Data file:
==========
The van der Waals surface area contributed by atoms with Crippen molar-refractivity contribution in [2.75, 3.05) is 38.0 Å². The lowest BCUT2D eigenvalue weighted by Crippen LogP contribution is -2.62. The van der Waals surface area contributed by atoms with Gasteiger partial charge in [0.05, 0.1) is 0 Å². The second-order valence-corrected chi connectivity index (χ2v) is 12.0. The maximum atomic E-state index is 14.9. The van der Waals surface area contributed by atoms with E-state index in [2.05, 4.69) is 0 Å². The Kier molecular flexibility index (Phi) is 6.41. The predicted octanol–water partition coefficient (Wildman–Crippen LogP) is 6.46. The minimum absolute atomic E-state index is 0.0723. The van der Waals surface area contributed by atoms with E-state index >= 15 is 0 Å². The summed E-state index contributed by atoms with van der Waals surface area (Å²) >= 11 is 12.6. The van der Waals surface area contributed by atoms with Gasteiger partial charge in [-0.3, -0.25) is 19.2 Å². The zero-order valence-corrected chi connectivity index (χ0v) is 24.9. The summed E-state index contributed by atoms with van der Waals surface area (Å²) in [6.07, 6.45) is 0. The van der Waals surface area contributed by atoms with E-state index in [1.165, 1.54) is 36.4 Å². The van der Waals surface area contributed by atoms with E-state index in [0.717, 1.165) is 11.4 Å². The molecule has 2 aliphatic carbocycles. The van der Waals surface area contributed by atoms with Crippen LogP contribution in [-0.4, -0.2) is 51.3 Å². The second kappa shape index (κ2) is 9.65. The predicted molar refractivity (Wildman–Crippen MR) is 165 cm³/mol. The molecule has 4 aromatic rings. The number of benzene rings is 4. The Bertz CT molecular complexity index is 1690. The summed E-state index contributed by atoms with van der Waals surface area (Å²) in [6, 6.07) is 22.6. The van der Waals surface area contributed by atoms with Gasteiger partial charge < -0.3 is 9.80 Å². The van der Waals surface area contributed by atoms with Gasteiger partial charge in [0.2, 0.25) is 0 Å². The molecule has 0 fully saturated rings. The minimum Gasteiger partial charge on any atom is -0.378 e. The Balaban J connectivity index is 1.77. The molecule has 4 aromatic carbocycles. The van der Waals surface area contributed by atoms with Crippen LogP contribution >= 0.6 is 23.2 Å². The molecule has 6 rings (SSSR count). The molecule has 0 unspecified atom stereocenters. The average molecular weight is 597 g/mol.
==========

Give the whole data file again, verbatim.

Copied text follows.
The van der Waals surface area contributed by atoms with Crippen molar-refractivity contribution in [2.75, 3.05) is 38.0 Å². The lowest BCUT2D eigenvalue weighted by Crippen LogP contribution is -2.62. The van der Waals surface area contributed by atoms with Gasteiger partial charge in [0.05, 0.1) is 0 Å². The second-order valence-corrected chi connectivity index (χ2v) is 12.0. The maximum atomic E-state index is 14.9. The van der Waals surface area contributed by atoms with E-state index in [2.05, 4.69) is 0 Å². The Kier molecular flexibility index (Phi) is 6.41. The predicted octanol–water partition coefficient (Wildman–Crippen LogP) is 6.46. The minimum absolute atomic E-state index is 0.0723. The van der Waals surface area contributed by atoms with E-state index >= 15 is 0 Å². The summed E-state index contributed by atoms with van der Waals surface area (Å²) >= 11 is 12.6. The van der Waals surface area contributed by atoms with Gasteiger partial charge in [-0.3, -0.25) is 19.2 Å². The zero-order valence-corrected chi connectivity index (χ0v) is 24.9. The summed E-state index contributed by atoms with van der Waals surface area (Å²) in [6.07, 6.45) is 0. The van der Waals surface area contributed by atoms with E-state index in [1.165, 1.54) is 36.4 Å². The van der Waals surface area contributed by atoms with E-state index in [0.717, 1.165) is 11.4 Å². The molecule has 2 aliphatic carbocycles. The van der Waals surface area contributed by atoms with Crippen LogP contribution in [-0.4, -0.2) is 51.3 Å². The second kappa shape index (κ2) is 9.65. The predicted molar refractivity (Wildman–Crippen MR) is 165 cm³/mol. The molecule has 4 aromatic rings. The number of benzene rings is 4. The Bertz CT molecular complexity index is 1690. The summed E-state index contributed by atoms with van der Waals surface area (Å²) in [6, 6.07) is 22.6. The van der Waals surface area contributed by atoms with Gasteiger partial charge < -0.3 is 9.80 Å². The van der Waals surface area contributed by atoms with Gasteiger partial charge in [0.2, 0.25) is 0 Å². The molecule has 0 fully saturated rings. The minimum Gasteiger partial charge on any atom is -0.378 e. The Balaban J connectivity index is 1.77. The molecule has 4 aromatic carbocycles. The van der Waals surface area contributed by atoms with Crippen LogP contribution >= 0.6 is 23.2 Å². The molecule has 6 rings (SSSR count). The molecule has 0 unspecified atom stereocenters. The average molecular weight is 597 g/mol.